British Jewish leaders are reportedly set to request Labour leader Jeremy Corbyn permanently kick out London’s controversial ex-Mayor Ken Livingstone from the party as part of his renewed pledge to rid anti-Semitism from Labour’s ranks.
The request to oust Livingstone is at the top of a list of demands that Jewish community leaders intend to present to Corbyn at an upcoming meeting in order to drain “the political sewer,” according to a Tuesday report in The Guardian.
“Ken Livingstone really cannot remain. His views are shameful and disreputable. He will have to go,” Jonathan Arkush, the president of the Board of Deputies, told anti-Semitism campaigners at a Monday rally, according to the report.
Labour suspended Livingstone in April 2016 after he claimed that Adolf Hitler was initially a supporter of Zionism “before he went mad and ended up killing 6 million Jews.” Earlier this month, the party extended his 2-year suspension pending the results of an internal investigation.
At the meeting, which has not yet been set, the Jewish leaders will also reportedly urge Corbyn to kick out Jackie Walker, the former vice-chair of Corbyn’s re-election campaign, who has also been suspended for making anti-Semitic remarks.
On Monday, Corbyn vowed that Labour would have “zero tolerance” for anti-Semitism, after Jewish groups accused him of failing to stamp out anti-Jewish prejudice within the party.
The Board of Deputies of British Jews and the Jewish Leadership Council said that Corbyn’s Labour Party has shown a “repeated institutional failure” to address anti-Semitism.
In an open letter, they said that “again and again, Jeremy Corbyn has sided with anti-Semites rather than Jews.”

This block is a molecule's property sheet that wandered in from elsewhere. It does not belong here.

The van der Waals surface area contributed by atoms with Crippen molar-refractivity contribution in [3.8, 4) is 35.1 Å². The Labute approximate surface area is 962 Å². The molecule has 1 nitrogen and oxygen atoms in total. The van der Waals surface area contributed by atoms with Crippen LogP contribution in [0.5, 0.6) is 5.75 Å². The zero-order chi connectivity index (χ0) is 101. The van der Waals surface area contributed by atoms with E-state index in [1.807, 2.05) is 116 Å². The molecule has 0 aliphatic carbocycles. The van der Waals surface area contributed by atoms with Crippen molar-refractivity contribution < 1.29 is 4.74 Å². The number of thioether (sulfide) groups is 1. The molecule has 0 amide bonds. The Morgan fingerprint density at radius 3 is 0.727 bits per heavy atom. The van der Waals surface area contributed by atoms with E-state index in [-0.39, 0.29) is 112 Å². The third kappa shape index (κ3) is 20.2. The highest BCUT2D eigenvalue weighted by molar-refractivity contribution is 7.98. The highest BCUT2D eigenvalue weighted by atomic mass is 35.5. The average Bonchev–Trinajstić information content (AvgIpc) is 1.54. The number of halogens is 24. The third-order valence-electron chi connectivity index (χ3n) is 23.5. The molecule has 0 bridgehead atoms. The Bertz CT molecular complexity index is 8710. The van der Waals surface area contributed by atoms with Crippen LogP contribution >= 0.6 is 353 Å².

Some 1,500 protesters rallied outside the British parliament Monday, in an unprecedented rally organized by the usually publicity-averse Anglo-Jewish leadership, bearing signs reading “no to anti-Semitism,” as pressure ramped up on the party and its leader.
In a statement issued Monday as the protesters began to gather, Corbyn pledged to be “a militant opponent of anti-Semitism,” telling the Jewish community: “In this fight, I am your ally and always will be.”
Allegations of Labour anti-Semitism have grown since Corbyn, a pro-Palestinian socialist, was elected leader of Britain’s main opposition party in 2015.
Some in the party say Corbyn, a longtime critic of Israeli actions against the Palestinians, has allowed abuse to go unchecked.
The latest furor erupted over a six-year-old Facebook post by Corbyn supporting the artist behind a street mural that included anti-Semitic stereotypes.
Corbyn has said he regrets not looking closely at the “deeply disturbing and anti-Semitic” mural before offering support to the artist.
Corbyn wrote that “anti-Semitic attitudes have surfaced more often in our ranks in recent years, and that the party has been too slow in processing some of the cases that have emerged.”
He said he was “sincerely sorry for the pain which has been caused,” and vowed Labour would have “zero tolerance for anti-Semites.”
Agencies contributed to this report.